Business Strategy for Software Executives
July 3, 2006
10 Tactics for Managing Offshore Costs
As some vendors talk of moving work back to the U.S., other vendors are employing best practices to maximize the business value of offshore operations while containing costs.
By S. Sadagopan, Satyam
With all of the excitement about the benefits of offshoring software development hitting the news over the past few years, everyone knew the “hype” pendulum would no doubt begin to swing in the opposite direction. And it has.
There is mounting evidence that the bloom is off the offshoring rose, so to speak. Even the Sand Hill Group study on offshoring found evidence that communication challenges and rising costs were eroding satisfaction with offshore operations to some extent.
Last month, Mike Fields of Kana Communications wrote about his decision to end his company’s offshore development. One of his key concerns was the rising costs his firm was experiencing.
Yet despite the challenges, offshoring remains a compelling option for many software companies. The vast majority of vendors continue to offshore and realize significant competitive advantages for their companies. As their sophistication and experience with offshoring increases, many offshorers are seeking out new ways to control costs while retaining business value.
Open Source – With Few Open Benefits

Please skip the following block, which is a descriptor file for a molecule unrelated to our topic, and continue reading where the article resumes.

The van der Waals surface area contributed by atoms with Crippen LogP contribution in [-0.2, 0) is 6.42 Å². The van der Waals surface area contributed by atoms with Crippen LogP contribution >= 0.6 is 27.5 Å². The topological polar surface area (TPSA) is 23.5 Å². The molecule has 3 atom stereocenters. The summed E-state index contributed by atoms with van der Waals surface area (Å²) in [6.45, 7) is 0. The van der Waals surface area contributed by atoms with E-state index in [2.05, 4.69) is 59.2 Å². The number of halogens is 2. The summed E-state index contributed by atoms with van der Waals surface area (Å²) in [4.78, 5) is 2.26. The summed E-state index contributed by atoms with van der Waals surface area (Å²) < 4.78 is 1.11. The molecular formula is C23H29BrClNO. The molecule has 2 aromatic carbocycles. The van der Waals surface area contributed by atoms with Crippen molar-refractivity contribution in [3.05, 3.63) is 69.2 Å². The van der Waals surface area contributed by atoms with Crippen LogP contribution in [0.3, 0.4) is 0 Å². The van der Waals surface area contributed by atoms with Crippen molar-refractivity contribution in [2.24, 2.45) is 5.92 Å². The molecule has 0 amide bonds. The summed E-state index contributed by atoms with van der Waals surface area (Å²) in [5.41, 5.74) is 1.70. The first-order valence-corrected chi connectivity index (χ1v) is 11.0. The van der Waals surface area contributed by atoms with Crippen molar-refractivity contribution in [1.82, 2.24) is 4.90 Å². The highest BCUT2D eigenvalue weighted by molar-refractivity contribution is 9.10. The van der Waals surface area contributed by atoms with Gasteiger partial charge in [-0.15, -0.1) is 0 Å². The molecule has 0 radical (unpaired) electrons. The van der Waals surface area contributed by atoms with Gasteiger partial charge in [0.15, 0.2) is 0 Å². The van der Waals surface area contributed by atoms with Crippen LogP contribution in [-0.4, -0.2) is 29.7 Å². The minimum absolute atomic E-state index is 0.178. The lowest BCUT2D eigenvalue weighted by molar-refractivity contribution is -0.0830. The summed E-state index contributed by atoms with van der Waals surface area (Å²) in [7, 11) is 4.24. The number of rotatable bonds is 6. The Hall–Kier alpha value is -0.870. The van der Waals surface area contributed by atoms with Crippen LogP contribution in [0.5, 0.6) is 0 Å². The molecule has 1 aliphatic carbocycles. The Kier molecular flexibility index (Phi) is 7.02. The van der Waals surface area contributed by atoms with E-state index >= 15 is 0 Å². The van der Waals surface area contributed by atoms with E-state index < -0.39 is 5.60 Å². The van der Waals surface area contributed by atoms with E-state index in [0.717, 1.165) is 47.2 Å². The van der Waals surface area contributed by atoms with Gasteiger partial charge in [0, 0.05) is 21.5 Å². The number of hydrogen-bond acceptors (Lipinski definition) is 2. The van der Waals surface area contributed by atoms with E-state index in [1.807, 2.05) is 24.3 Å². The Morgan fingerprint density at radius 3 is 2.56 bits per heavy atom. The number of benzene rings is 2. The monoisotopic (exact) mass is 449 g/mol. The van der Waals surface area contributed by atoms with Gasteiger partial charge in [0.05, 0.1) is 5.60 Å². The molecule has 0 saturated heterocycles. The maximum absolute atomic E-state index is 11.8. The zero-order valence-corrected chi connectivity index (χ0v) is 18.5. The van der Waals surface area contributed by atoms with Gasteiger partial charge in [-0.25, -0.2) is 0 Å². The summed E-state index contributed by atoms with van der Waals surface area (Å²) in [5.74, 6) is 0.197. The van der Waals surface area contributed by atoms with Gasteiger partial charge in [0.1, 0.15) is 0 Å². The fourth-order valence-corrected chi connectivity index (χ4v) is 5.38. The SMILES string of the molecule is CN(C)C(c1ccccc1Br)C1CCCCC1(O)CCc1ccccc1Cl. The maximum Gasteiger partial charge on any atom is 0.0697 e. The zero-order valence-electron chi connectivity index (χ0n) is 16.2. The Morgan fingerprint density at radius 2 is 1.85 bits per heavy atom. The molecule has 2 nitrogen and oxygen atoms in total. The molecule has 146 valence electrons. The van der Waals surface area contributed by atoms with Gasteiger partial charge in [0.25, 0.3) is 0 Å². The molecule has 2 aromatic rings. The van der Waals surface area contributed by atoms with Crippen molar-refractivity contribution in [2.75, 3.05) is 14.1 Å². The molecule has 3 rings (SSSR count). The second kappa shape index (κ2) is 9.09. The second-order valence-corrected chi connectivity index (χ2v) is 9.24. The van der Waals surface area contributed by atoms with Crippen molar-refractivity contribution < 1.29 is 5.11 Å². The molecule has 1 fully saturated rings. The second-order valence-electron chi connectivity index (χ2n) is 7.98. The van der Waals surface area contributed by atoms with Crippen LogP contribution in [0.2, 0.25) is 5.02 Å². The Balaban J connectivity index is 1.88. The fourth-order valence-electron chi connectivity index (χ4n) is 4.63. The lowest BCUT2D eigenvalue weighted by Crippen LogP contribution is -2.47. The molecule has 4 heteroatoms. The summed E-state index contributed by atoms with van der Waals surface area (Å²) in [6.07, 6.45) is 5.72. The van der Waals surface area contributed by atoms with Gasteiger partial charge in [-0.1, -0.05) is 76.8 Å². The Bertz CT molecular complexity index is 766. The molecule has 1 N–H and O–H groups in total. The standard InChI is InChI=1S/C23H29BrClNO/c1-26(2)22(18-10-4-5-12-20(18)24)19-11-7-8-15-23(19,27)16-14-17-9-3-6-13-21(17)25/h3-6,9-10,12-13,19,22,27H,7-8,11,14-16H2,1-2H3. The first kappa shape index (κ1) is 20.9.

The promise of open source has always been high quality at low costs, leveraging the spirit of both community development and the individual customization. The reality delivered by today’s commercial open source providers is something different. Billy Marshall, CEO of rPath, analyzes the way vendors work with customers and says they have a long way to go in this week’s post to the SandHill.com Blog on open source.
Fixing Your Credibility Problem
Technology vendors have been in the doghouse for years based on their tendency to overpromise and underdeliver – and they’re not alone. Consumers are increasingly skeptical of pitches from all kinds of product sellers. Nilofer Merchant of Rubicon says software vendors need to incorporate peer-to-peer marketing and other ways of connecting with users in order to improve their credibility – and their sales. Read more in this week’s post to the SandHill.com Blog on sales and marketing.
Publish Your Perspective!
The SandHill.com Blog wants your opinions. Send your thoughts on the enterprise software industry to email@example.com and we’ll publish them in our blog.
Poll: EMC-RSA Synergy?
Serial acquirer EMC made headlines with its purchase of RSA Security. Can EMC make the storage-security play work?
Last week, SandHill.com readers gave their opinions on whether Oracle’s acquisitions are paying off.
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“There is no sadder sight than a young pessimist, except an old optimist.”
Courtesy of Malcolm Kusher, The Kushner Group
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